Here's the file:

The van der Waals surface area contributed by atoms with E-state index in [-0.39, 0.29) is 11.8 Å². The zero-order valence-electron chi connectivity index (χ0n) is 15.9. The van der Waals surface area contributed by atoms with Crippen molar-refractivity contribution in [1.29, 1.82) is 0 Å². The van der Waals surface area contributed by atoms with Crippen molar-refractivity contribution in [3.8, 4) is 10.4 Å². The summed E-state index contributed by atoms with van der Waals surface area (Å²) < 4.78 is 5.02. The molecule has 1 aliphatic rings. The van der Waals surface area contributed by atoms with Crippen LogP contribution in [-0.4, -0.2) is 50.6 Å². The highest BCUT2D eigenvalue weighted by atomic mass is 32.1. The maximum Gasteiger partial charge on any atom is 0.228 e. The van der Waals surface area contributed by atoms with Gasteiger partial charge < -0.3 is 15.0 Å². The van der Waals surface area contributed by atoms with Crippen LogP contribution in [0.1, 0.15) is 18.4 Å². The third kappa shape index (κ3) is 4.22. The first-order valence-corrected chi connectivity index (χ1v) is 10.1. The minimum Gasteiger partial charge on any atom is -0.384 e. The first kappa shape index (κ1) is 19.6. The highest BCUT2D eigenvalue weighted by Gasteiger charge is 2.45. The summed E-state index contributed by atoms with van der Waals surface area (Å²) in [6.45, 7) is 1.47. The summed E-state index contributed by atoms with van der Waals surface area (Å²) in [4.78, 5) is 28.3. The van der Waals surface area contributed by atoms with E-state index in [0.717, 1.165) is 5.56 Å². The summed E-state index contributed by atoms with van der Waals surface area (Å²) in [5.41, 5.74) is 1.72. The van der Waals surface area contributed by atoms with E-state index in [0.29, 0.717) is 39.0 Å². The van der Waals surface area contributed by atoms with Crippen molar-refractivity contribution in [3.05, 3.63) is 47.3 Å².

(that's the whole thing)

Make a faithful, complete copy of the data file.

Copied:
The van der Waals surface area contributed by atoms with E-state index in [-0.39, 0.29) is 11.8 Å². The zero-order valence-electron chi connectivity index (χ0n) is 15.9. The van der Waals surface area contributed by atoms with Crippen molar-refractivity contribution in [1.29, 1.82) is 0 Å². The van der Waals surface area contributed by atoms with Crippen molar-refractivity contribution in [3.8, 4) is 10.4 Å². The summed E-state index contributed by atoms with van der Waals surface area (Å²) < 4.78 is 5.02. The molecule has 1 aliphatic rings. The van der Waals surface area contributed by atoms with Crippen LogP contribution in [-0.4, -0.2) is 50.6 Å². The highest BCUT2D eigenvalue weighted by atomic mass is 32.1. The maximum Gasteiger partial charge on any atom is 0.228 e. The van der Waals surface area contributed by atoms with Gasteiger partial charge < -0.3 is 15.0 Å². The van der Waals surface area contributed by atoms with Crippen LogP contribution in [0.1, 0.15) is 18.4 Å². The third kappa shape index (κ3) is 4.22. The first-order valence-corrected chi connectivity index (χ1v) is 10.1. The minimum Gasteiger partial charge on any atom is -0.384 e. The first kappa shape index (κ1) is 19.6. The highest BCUT2D eigenvalue weighted by Gasteiger charge is 2.45. The summed E-state index contributed by atoms with van der Waals surface area (Å²) in [6.45, 7) is 1.47. The summed E-state index contributed by atoms with van der Waals surface area (Å²) in [4.78, 5) is 28.3. The van der Waals surface area contributed by atoms with E-state index in [0.717, 1.165) is 5.56 Å². The summed E-state index contributed by atoms with van der Waals surface area (Å²) in [5.41, 5.74) is 1.72. The van der Waals surface area contributed by atoms with E-state index in [0.29, 0.717) is 39.0 Å². The van der Waals surface area contributed by atoms with Crippen molar-refractivity contribution in [3.05, 3.63) is 47.3 Å².